A year after Android Auto was announced with 35 automakers across the world committed to bring it to market, Hyundai has become the first automaker to integrate Google’s smartphone-connected infotainment operating system into its 2015 Sonata with navigation. Existing Sonata with navigation owners can get the Android Auto software update free of charge at Hyundai dealers starting today. Later this summer, owners can visit www.hyundaiusa.com/myhyundai and download the Android Auto software onto a USB memory drive.
Chevrolet is going big and announced that fourteen cars in its product line-up, starting the 2016 model year, will have Android Auto integrated into the infotainment systems. Expect more automakers to make announcements about their integration of Android Auto throughout the year.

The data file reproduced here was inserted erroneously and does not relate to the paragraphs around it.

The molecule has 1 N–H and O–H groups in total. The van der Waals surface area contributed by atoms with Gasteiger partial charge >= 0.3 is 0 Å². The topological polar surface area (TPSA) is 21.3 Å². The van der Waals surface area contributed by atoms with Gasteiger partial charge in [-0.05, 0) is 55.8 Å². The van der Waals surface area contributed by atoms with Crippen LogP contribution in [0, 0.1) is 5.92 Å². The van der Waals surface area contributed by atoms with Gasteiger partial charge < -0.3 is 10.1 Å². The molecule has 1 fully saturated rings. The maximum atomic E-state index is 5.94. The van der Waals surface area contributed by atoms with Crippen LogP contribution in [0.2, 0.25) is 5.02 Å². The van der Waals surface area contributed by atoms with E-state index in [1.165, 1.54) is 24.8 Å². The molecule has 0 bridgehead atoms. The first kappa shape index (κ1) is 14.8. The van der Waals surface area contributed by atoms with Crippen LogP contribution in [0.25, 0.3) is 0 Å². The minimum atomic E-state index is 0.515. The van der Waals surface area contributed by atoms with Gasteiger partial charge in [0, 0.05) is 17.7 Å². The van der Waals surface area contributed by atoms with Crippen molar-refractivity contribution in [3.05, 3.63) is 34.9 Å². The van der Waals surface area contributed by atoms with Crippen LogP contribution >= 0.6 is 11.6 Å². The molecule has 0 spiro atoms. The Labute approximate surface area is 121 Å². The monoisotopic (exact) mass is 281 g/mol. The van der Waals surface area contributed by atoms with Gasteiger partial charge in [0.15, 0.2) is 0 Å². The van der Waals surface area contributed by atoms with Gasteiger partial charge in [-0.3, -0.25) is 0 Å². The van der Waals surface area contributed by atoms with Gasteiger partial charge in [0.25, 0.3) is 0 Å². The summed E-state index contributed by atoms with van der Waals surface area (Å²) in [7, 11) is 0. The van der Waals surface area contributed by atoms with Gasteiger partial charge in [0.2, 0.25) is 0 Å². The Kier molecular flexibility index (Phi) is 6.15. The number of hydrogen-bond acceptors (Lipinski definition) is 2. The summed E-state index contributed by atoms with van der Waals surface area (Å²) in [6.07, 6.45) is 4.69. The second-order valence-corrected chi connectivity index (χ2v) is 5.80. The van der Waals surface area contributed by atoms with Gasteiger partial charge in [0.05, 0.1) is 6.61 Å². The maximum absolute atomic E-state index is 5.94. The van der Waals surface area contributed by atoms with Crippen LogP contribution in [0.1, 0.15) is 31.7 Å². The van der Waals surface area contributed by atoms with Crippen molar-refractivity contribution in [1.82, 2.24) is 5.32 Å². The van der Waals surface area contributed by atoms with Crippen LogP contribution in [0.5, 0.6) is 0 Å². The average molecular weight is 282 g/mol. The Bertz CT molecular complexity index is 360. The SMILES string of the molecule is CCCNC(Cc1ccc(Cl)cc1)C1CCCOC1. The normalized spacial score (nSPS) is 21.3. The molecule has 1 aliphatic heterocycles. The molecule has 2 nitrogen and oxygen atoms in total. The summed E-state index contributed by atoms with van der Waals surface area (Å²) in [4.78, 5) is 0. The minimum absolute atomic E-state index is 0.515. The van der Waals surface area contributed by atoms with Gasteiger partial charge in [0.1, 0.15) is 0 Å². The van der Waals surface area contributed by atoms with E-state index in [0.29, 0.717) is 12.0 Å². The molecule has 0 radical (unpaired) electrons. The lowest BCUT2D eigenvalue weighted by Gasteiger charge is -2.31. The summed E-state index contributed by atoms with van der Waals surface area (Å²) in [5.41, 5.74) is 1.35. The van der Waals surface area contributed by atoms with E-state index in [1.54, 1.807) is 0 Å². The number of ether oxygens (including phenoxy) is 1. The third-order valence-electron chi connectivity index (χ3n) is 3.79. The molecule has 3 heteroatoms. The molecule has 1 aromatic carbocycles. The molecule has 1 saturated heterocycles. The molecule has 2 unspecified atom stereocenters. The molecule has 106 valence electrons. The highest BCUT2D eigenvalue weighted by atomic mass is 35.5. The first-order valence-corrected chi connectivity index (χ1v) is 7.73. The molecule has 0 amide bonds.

Android Auto brings Google Maps navigation, voice-messaging, calling, voice search, Google Now, and a handful of music and podcast apps to cars, ditching the antiquated, overly complex system installed from the factory.
The technology is remarkably simple to use. Just plug in your smartphone, the car recognizes it, and puts the approved apps onto the screen — all while charging your phone. Basically, it looks and works similarly to what you use on your phone, but without all the bells and whistles and potentials for distraction. It also pairs Bluetooth automatically, taking that step out of the equation.
Then, you have your contacts, maps, music, podcasts and your “Google Now” cards right on the car’s screen. Voice commands generally work a lot better than your car’s previous build-in system, and the operating system is generally pretty good at predicting where you’re going — home, work, restaurant, gym, etc., so just click once on “the predictive card” and the map loads the directions with traffic and other information.